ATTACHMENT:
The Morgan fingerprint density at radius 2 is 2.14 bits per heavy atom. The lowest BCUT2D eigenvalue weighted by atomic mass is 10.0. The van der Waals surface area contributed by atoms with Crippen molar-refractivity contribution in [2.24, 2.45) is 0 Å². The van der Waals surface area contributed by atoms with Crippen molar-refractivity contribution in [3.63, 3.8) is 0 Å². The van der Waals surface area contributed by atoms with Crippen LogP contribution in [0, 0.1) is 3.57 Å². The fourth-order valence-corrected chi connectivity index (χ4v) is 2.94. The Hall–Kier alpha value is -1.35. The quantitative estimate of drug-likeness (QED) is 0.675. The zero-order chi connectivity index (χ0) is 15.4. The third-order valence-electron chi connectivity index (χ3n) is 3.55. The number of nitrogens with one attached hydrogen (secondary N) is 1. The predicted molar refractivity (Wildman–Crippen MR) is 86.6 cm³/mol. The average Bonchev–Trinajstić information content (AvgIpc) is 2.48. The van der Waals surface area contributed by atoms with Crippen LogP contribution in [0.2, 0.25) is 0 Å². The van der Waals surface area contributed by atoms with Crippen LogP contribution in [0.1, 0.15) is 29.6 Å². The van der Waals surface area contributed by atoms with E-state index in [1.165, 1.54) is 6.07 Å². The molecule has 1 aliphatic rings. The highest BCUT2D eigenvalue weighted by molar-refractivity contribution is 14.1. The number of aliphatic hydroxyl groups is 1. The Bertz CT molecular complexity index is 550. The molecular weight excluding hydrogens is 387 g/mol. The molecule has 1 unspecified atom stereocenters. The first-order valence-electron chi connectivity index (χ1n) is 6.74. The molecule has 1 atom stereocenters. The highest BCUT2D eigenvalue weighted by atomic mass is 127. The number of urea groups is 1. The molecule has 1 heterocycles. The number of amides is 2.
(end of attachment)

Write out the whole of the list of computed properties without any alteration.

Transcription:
The Morgan fingerprint density at radius 2 is 2.14 bits per heavy atom. The lowest BCUT2D eigenvalue weighted by atomic mass is 10.0. The van der Waals surface area contributed by atoms with Crippen molar-refractivity contribution in [2.24, 2.45) is 0 Å². The van der Waals surface area contributed by atoms with Crippen molar-refractivity contribution in [3.63, 3.8) is 0 Å². The van der Waals surface area contributed by atoms with Crippen LogP contribution in [0, 0.1) is 3.57 Å². The fourth-order valence-corrected chi connectivity index (χ4v) is 2.94. The Hall–Kier alpha value is -1.35. The quantitative estimate of drug-likeness (QED) is 0.675. The zero-order chi connectivity index (χ0) is 15.4. The third-order valence-electron chi connectivity index (χ3n) is 3.55. The number of nitrogens with one attached hydrogen (secondary N) is 1. The predicted molar refractivity (Wildman–Crippen MR) is 86.6 cm³/mol. The average Bonchev–Trinajstić information content (AvgIpc) is 2.48. The van der Waals surface area contributed by atoms with Crippen LogP contribution in [0.2, 0.25) is 0 Å². The van der Waals surface area contributed by atoms with Crippen LogP contribution in [0.1, 0.15) is 29.6 Å². The van der Waals surface area contributed by atoms with E-state index in [1.165, 1.54) is 6.07 Å². The molecule has 1 aliphatic rings. The highest BCUT2D eigenvalue weighted by molar-refractivity contribution is 14.1. The number of aliphatic hydroxyl groups is 1. The Bertz CT molecular complexity index is 550. The molecular weight excluding hydrogens is 387 g/mol. The molecule has 1 unspecified atom stereocenters. The first-order valence-electron chi connectivity index (χ1n) is 6.74. The molecule has 1 atom stereocenters. The highest BCUT2D eigenvalue weighted by atomic mass is 127. The number of urea groups is 1. The molecule has 1 heterocycles. The number of amides is 2.